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Keep distance, the fencing teacher says,

and by this he means, stay close enough

to your opponent that you could, at any time,

extend, lunge and attack with your point.

All my life, I’ve tried not to keep distance.

All my life, I’ve done my best to avoid

the attack—from either side. And now,

with my silver lamé and my one white glove

and my face safe behind metal mesh, I dig

to find the part of me who craves engagement,

who seeks a bout, who wants to threaten

my target and exploit their vulnerability.

Keep distance, he says, and I understand

that this is how I show up for the game.

This is how I meet not only the opponent,

but, perhaps for the first time, myself.

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I’m still learning.

            —Michelangelo, on his deathbed

Sometimes I feel as if

I missed something.

Something big. The sermon

that would forge a love affair

with the divine.

The history lesson

that would teach me

how to forgive myself.

The webinar that would train

me in doing the right thing

at the right time. If only

I had read the right book

or met the right coach

or drunk the right tea. If only.

I don’t believe it, not really,

though sometimes

I wish it were as easy

as auditing a class.

Perhaps that is why

I write poems.

I’m taking notes.

Because sometimes

the truth slips into them.

Because it’s surprisingly easy

to forget.

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And though he struggles to conjugate estar

and though his adjectives precede the nouns,

he’s doing it. He’s telling me about una foto

and all its themes—and though the words

are like strange spices in his mouth—paprika

y cilantro—and though he insists he hates it,

there is a tender sinceridad in his voice, like

a tree seed, perhaps, una semilla, that has

some vague idea of its potential, but is still

so trapped in its seed-ness that it is intimidated

by trees. And whatever part of me that is todavia

una semilla recognizes itself. How frightening

to see all that we do not know, to stand

beneath it like the shade of a giant tree,

to know ourselves as small and still stand straight.

My son finishes his descripción, then smiles

at me, and in his smile, I somehow see

the roots, the greening leaves, the trunk

as it reaches up doing what trunks are made to do.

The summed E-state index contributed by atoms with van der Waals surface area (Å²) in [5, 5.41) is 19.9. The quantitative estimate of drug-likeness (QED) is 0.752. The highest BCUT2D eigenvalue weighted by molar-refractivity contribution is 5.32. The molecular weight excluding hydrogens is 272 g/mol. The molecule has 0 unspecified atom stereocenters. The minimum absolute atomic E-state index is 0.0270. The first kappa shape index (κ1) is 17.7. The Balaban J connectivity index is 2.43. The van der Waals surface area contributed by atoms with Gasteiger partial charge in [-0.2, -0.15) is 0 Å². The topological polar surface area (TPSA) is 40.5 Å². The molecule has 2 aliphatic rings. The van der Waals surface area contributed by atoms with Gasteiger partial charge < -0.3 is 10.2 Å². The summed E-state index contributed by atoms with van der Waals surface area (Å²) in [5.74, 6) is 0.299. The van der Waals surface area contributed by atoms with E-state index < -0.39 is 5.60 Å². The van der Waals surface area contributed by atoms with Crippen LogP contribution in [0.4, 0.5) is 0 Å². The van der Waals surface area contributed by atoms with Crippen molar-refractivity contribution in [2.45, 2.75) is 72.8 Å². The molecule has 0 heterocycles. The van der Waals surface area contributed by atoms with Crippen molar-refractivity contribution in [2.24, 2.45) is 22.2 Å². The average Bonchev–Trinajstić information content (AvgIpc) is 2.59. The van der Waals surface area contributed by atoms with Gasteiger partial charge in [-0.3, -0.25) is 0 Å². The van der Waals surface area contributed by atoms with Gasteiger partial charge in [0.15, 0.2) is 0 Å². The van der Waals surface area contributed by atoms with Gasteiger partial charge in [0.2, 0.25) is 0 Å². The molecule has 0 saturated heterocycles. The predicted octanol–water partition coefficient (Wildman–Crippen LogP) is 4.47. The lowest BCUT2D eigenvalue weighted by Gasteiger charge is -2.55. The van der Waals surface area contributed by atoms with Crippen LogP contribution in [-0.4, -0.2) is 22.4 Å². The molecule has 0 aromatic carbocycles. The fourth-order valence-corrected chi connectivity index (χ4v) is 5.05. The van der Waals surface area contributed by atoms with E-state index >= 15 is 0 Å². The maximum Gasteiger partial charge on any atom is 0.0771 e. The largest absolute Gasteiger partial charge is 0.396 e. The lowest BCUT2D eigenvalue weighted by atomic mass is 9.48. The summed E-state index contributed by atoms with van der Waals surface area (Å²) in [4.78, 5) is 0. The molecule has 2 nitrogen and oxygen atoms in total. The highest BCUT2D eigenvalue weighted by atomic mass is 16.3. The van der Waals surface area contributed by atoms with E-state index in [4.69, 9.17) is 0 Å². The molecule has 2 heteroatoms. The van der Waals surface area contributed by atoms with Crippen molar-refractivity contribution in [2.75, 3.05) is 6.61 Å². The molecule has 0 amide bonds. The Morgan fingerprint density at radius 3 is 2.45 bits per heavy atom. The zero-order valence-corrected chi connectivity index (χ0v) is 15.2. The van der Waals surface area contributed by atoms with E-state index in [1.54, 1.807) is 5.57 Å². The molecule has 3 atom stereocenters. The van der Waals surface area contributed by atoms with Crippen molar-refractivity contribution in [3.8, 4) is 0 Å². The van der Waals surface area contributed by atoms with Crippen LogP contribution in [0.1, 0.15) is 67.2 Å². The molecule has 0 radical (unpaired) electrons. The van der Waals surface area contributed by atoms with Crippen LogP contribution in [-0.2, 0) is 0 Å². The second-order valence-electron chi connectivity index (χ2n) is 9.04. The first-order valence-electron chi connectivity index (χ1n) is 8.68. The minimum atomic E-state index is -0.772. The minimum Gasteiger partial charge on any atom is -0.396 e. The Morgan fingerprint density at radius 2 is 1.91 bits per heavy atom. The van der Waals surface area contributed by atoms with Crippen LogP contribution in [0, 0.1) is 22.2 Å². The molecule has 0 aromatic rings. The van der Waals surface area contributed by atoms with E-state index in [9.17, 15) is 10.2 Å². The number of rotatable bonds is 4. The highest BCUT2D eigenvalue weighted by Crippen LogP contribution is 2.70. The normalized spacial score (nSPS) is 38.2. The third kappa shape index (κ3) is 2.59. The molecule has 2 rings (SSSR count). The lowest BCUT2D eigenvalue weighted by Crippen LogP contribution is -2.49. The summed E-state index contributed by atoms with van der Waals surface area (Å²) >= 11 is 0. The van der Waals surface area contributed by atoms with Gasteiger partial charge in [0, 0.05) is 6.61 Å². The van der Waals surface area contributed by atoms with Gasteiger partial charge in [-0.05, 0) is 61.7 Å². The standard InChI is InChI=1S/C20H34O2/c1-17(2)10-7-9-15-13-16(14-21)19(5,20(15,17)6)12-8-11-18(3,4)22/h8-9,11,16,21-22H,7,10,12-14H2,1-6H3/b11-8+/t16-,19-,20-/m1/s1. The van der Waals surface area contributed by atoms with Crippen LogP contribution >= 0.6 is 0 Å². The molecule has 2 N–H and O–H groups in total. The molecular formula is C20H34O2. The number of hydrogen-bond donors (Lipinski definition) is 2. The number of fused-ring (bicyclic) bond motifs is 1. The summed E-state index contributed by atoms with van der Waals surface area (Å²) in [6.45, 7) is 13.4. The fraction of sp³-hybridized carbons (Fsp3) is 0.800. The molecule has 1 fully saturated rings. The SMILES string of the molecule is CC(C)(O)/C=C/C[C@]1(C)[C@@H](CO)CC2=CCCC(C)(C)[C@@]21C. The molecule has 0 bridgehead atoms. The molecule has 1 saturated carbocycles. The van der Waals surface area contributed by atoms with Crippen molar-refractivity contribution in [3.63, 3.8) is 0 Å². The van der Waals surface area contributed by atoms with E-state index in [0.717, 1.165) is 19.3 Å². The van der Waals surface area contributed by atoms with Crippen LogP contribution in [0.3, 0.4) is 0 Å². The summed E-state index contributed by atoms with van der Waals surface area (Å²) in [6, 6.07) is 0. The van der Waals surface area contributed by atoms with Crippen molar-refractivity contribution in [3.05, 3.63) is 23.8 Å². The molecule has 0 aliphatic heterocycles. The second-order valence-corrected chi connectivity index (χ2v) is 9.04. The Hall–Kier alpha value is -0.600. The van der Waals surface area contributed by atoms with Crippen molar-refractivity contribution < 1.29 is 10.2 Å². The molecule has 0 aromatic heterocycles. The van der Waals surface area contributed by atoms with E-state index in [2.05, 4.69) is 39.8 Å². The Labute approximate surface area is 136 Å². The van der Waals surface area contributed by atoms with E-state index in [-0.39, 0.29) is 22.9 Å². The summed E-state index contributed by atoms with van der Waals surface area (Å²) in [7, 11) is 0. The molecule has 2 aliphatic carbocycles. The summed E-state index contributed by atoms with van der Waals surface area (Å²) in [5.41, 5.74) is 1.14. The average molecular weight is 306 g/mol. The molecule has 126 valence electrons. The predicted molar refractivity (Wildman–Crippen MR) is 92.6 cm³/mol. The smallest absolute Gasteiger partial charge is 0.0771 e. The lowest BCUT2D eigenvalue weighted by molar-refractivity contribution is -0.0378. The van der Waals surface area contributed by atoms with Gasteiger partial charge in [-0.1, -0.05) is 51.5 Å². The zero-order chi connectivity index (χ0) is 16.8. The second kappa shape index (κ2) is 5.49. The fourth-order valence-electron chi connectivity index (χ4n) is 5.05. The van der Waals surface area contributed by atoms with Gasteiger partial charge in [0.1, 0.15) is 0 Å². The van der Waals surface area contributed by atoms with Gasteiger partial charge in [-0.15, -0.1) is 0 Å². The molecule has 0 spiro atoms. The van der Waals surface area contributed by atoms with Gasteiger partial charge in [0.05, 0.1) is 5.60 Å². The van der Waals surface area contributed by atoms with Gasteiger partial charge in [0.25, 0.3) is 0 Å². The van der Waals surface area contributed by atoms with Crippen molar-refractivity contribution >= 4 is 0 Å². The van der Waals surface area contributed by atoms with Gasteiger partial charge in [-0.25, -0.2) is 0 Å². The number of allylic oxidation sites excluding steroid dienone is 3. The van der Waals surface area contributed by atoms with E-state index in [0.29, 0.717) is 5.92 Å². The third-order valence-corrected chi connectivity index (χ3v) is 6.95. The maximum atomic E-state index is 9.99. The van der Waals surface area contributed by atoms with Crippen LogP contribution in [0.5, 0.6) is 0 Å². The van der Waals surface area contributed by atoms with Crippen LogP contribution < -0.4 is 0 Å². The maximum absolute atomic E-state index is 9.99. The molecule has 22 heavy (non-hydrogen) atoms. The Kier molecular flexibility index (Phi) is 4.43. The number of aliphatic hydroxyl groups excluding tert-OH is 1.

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Circle Time

 

 

The teacher is singing, her voice

a bluegreen moss that softens the room.

I don’t know why I make a fist,

but I let my left hand land

on the back of the boy beside me.

 

It makes a sweet thump, as if

he is hollow inside. And I like it,

the sound of that thump.

And I do it again. And I do it

again, my fist a warm stamp

 

on his silence. The teacher

is singing, her voice a leaf

that whirls through the room,

and I hit him again, not

to hurt him, but because

 

the thump sounds so good.

The teacher stops singing.

She looks at me and the boy

and asks us what is happening.

He is hitting me, I say,

 

and the boy does not say no.

She sends him to the corner

to sit alone. This is when I learn

to lie. Beside me, the space

on the rug is silent as wool.

 

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After the training wheels come off

she wobbles and crashes and jumps up

to cry again. She pushes her helmet back

into place and rubs her hands of the gravel.

I force myself not to offer advice. Some

things must come from the center.

Vivian picks up the bike and straightens

the wheels, finds her place on the seat.

The pedals are not too far for her to reach.

She is ripe for this skill, and mostly willing.

She jerks on the handlebars, over rights

herself and falls again. There is such a thing

as too much right. She once told me

that if you do not learn to cartwheel

before you are eight, then you never will.

Something in the vestibular system, I wonder.

I don’t know if it’s true, but I do know

there are certain windows that close.

An eye that is unused in the first few months

of life will never learn to see, though

its parts are all in working order. Perhaps

there are windows for the heart, too,

so that if by a certain age it does not learn how

to get up and try again after it has fallen,

it will stay down and never learn how

to love beyond itself. Come on, I say under

my breath, you can do it, I say to my daughter.

And then out loud I say, Yes, yes, dear girl,

you are doing it. You are doing it, I say

as she falls, falls again, and gets back up.